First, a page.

Controversial 18C discrimination case takes drastic turn

The controversy surrounding the 18C of the Racial Discrimination Act has been mainly about people using it to censor free
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The controversy surrounding the 18C of the Racial Discrimination Act has been mainly about people using it to censor free speech; while others are arguing that it has been used in even worse ways than that.

A high profile case has been thrown out of Queensland court which saw Queensland University of Technology staffer Cindy Prior sue a number of students for $250,000 in damages under 18C.

The case surrounds law students Alex Wood, Jackson Powell, and Calum Thwaites being told to leave a computer lab because it was for Indigenous students only even though the lab was reportedly not signed as such. Mr Wood did what most students would do and took to Facebook writing “Just got kicked out of the unsigned indigenous com­puter room”. Mr Powell posted in reference to it, “I wonder where the white supremacist computer lab is”. After reading the posts, Ms Prior claimed to have felt “at risk of imminent but unpredictable physical or verbal assault” and “unsafe and frightened to return to work”.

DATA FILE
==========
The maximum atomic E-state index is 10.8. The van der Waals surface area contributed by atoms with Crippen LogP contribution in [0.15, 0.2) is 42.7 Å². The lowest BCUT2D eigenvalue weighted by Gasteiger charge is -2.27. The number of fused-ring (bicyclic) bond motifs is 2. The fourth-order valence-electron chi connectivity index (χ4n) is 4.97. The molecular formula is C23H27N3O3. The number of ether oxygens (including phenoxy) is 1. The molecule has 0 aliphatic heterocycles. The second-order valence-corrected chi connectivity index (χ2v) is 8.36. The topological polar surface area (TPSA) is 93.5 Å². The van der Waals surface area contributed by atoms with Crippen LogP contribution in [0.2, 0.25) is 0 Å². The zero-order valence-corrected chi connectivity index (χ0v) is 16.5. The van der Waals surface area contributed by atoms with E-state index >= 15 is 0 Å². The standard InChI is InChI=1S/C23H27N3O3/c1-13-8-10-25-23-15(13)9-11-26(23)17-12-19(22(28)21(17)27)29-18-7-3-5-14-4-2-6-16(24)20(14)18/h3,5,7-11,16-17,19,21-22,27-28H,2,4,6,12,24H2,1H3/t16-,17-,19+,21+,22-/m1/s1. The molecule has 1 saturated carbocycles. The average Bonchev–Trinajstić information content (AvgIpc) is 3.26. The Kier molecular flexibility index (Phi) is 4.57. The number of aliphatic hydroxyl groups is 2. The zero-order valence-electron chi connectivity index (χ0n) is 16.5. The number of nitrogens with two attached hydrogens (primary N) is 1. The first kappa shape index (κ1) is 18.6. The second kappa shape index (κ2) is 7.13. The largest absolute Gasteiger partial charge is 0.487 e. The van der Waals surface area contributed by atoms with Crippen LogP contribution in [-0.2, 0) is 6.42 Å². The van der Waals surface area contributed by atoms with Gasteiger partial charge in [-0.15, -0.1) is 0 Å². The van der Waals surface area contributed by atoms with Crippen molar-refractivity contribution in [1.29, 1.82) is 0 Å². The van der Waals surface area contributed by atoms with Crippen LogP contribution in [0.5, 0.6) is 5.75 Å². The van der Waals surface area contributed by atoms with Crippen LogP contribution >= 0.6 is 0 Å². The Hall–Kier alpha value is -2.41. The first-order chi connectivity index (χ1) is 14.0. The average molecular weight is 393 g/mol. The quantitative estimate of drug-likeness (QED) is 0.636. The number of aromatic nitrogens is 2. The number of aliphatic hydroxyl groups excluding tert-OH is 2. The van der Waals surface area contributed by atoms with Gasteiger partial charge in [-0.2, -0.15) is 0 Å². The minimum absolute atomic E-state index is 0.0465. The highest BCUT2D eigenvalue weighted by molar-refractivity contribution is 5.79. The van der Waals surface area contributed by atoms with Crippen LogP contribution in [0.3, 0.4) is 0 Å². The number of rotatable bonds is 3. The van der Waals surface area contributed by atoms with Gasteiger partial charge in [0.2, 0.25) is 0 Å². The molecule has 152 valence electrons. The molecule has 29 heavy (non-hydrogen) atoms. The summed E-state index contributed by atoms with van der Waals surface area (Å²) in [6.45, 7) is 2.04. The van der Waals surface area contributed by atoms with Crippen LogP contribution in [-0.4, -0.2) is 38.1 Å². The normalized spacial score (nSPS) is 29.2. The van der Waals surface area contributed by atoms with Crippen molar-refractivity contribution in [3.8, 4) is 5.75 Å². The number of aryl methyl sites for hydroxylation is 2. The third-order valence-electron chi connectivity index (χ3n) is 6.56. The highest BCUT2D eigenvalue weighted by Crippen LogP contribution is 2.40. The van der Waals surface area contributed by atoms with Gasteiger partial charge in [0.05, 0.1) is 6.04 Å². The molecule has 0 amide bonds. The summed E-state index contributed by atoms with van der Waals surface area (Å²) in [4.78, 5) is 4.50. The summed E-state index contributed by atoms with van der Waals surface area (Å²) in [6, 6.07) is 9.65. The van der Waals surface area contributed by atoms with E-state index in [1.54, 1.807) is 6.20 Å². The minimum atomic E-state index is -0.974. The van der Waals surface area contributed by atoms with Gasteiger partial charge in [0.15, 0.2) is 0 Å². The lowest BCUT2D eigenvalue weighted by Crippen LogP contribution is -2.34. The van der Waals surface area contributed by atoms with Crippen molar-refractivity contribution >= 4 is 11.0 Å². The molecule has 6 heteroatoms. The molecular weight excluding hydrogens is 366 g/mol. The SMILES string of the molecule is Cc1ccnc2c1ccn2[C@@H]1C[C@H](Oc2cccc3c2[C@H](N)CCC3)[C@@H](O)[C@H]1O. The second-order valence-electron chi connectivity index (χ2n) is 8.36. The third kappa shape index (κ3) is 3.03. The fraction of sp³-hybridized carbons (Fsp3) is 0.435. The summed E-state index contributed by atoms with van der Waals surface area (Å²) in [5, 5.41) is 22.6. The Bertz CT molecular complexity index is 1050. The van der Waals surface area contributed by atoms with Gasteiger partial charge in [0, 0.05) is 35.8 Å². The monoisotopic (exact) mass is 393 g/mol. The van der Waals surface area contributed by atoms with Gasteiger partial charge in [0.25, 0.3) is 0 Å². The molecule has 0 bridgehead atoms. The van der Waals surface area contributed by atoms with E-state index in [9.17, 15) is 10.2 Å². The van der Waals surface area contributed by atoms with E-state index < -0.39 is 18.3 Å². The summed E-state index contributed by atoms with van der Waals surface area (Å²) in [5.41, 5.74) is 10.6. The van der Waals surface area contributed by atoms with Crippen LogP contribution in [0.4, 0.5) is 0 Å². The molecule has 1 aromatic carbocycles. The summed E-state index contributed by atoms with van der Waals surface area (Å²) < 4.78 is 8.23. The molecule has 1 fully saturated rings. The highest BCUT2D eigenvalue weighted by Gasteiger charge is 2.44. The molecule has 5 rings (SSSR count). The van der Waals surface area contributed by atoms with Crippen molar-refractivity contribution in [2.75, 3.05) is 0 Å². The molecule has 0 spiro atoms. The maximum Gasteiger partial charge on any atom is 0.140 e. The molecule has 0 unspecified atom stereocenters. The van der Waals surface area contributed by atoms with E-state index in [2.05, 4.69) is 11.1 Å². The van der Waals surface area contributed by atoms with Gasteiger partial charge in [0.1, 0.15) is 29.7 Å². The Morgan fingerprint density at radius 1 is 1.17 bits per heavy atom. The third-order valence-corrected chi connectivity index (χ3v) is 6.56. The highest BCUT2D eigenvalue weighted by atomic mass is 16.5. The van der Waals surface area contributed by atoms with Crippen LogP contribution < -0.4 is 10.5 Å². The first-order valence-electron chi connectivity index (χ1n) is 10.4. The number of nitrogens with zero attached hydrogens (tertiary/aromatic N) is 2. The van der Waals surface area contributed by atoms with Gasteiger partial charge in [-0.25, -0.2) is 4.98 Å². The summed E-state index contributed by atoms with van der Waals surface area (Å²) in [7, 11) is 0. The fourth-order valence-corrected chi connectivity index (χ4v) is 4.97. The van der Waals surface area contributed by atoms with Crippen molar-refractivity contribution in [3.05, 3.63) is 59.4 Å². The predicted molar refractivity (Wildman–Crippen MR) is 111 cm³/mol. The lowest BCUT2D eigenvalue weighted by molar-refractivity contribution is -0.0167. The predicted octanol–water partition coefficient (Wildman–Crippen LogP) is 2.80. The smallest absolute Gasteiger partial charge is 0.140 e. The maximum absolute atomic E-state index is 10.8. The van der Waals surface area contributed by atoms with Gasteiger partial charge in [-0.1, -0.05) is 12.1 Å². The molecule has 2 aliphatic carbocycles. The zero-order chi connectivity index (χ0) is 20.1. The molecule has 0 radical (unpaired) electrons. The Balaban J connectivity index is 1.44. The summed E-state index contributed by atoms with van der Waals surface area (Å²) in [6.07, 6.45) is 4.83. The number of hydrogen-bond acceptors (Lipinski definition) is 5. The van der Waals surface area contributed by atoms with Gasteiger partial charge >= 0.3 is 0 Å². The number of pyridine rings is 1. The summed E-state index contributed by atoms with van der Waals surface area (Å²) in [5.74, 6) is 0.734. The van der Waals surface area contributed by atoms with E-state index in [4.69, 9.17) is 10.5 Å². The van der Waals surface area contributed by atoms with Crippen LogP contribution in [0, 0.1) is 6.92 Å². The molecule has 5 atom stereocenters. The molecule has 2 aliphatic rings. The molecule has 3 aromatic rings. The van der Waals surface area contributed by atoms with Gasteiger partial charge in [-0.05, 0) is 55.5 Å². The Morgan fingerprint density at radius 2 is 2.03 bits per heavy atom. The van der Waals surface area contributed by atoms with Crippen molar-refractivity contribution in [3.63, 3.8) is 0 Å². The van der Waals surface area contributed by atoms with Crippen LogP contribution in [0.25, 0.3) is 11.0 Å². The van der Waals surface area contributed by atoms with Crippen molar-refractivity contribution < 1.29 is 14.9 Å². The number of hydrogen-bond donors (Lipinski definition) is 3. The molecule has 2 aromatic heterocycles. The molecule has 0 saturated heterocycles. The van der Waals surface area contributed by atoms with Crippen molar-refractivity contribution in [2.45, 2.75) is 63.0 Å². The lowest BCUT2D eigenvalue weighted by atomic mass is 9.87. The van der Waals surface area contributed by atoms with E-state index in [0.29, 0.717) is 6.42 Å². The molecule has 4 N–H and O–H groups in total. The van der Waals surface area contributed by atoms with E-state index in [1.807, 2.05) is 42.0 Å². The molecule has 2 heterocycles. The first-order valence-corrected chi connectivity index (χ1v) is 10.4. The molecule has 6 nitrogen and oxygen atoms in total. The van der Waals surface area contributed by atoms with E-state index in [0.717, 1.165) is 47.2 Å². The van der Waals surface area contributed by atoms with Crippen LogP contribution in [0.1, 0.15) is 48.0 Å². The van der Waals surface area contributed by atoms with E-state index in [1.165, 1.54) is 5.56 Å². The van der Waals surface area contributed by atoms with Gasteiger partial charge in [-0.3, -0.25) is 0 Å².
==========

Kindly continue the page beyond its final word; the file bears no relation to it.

The judge that handled the case admitted that Mr Powell’s “white supremacists” was a “poor attempt at humour”. However, there was no evidence that he used racial slurs as was described in the suit.

As for Mr Wood’s initial comments of being “kicked out, ” the judge ruled that these were “an accurate statement of fact”. The judge also added that “difficult to see how … that statement was likely to infringe the prescription of section 18C”. Mr Wood had also made the complaint that QUT was “stopping segregation with segregation?”. The Judge said that this was a comment about the racial undertones that the University had a computer lab “which people who are not indigenous are excluded by reason of their race or ethnicity”.

The case has been thrown out, and the three students involved are happy to have it behind them and are looking to continue their schooling. Ms Prior was not at the verdict nor has made a statement at this time.

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